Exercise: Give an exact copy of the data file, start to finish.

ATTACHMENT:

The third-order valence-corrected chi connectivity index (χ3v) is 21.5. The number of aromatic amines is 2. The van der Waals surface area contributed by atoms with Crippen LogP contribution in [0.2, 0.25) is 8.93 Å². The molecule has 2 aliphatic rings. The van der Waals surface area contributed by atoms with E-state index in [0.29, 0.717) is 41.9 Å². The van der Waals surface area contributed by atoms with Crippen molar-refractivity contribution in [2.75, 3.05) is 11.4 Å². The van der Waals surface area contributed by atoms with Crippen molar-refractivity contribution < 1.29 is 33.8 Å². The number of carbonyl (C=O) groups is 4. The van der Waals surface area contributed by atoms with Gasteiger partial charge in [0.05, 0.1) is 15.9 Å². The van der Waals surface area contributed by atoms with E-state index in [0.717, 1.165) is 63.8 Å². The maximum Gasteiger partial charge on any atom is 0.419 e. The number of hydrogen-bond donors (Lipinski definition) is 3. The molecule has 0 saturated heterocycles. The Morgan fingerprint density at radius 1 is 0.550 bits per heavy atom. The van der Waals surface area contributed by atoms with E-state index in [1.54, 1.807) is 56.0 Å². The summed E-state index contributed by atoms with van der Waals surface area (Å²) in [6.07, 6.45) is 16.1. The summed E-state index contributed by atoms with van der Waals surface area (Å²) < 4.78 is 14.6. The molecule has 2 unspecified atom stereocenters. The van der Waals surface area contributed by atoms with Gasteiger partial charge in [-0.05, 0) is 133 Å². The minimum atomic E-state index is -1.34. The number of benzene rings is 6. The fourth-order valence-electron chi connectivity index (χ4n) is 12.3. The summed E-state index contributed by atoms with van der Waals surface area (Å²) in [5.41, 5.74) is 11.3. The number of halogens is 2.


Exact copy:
The third-order valence-corrected chi connectivity index (χ3v) is 21.5. The number of aromatic amines is 2. The van der Waals surface area contributed by atoms with Crippen LogP contribution in [0.2, 0.25) is 8.93 Å². The molecule has 2 aliphatic rings. The van der Waals surface area contributed by atoms with E-state index in [0.29, 0.717) is 41.9 Å². The van der Waals surface area contributed by atoms with Crippen molar-refractivity contribution in [2.75, 3.05) is 11.4 Å². The van der Waals surface area contributed by atoms with Crippen molar-refractivity contribution < 1.29 is 33.8 Å². The number of carbonyl (C=O) groups is 4. The van der Waals surface area contributed by atoms with Gasteiger partial charge in [0.05, 0.1) is 15.9 Å². The van der Waals surface area contributed by atoms with E-state index in [0.717, 1.165) is 63.8 Å². The maximum Gasteiger partial charge on any atom is 0.419 e. The number of hydrogen-bond donors (Lipinski definition) is 3. The molecule has 0 saturated heterocycles. The Morgan fingerprint density at radius 1 is 0.550 bits per heavy atom. The van der Waals surface area contributed by atoms with E-state index in [1.54, 1.807) is 56.0 Å². The summed E-state index contributed by atoms with van der Waals surface area (Å²) in [6.07, 6.45) is 16.1. The summed E-state index contributed by atoms with van der Waals surface area (Å²) < 4.78 is 14.6. The molecule has 2 unspecified atom stereocenters. The van der Waals surface area contributed by atoms with Gasteiger partial charge in [-0.05, 0) is 133 Å². The minimum atomic E-state index is -1.34. The number of benzene rings is 6. The fourth-order valence-electron chi connectivity index (χ4n) is 12.3. The summed E-state index contributed by atoms with van der Waals surface area (Å²) in [5.41, 5.74) is 11.3. The number of halogens is 2.